UK waters are of international importance for the harbour porpoise, holding one of the highest percentages of animals of any European country. As with other cetaceans, these relatively shy animals use sound both to communicate and to find food, and are therefore particularly sensitive to man-made sounds introduced into the marine environment. These include the pulses of noise that spread out from installing pile-driven foundations during offshore wind farm construction. At the same time, an expansion of renewable energy working within environmental limits is essential to mitigate the long-term impacts of climate change, including to marine ecosystems.
This new report, commissioned by WWF-UK, shows that noise reduction measures can clearly help to reduce the risk of a population decline due to the cumulative impacts of wind farm construction. By identifying the difference in impact between a baseline of no noise reduction and reducing noise under certain scenarios, it shows that if, under the assumptions made in the report, all UK wind farms in the North Sea reduced their noise levels by the equivalent of around 8dB, the risk of a 1% annual decline in the North Sea population can be reduced by at least 92% and up to 96%.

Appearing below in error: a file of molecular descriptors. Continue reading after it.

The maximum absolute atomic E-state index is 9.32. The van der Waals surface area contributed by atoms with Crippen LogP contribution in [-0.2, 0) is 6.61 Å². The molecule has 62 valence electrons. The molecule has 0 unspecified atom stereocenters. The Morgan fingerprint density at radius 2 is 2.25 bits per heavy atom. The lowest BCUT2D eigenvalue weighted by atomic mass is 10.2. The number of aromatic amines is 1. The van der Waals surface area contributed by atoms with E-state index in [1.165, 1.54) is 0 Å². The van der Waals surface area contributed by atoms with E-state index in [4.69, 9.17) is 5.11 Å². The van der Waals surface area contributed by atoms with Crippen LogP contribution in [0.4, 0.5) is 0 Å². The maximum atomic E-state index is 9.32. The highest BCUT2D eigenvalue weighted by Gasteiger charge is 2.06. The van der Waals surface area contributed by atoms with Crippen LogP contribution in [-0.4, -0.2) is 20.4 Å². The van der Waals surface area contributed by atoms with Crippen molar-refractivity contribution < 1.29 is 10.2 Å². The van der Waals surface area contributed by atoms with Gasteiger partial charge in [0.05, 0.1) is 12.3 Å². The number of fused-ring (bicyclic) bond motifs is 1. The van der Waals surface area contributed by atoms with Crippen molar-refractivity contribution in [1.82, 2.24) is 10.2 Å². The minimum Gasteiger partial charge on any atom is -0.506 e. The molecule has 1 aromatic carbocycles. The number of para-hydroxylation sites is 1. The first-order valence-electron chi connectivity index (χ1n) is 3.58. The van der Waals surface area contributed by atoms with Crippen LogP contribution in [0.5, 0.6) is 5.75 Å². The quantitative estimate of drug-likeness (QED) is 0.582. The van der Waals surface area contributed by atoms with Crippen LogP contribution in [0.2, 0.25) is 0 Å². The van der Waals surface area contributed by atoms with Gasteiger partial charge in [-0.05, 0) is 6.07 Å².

The report also discusses that using noise reduction measures in areas with high porpoise densities will be a more efficient than applying the same measures in areas of lower porpoise densities. This is important, as a possible special area of conservation (pSAC) has recently been identified for the harbour porpoise in the Southern North Sea, which overlaps with several existing or planned wind farm sites. If the equivalent noise reductions took place solely within this pSAC, the risk of a 1% annual decline would still be reduced by up to 66%.
This report demonstrates to us that relatively modest reductions, based on previously tested technologies that are becoming ever more widely used, can reduce the cumulative impact of underwater noise significantly, particularly the impacts of behavioural disturbance. By specifically articulating the relative level of these benefits, using scenarios in the context of the requirements to meet the conservation objectives of the Southern North Sea pSAC, this report is also highly topical given the need to find ways in which offshore wind energy can be generated in harmony with well-managed site protection.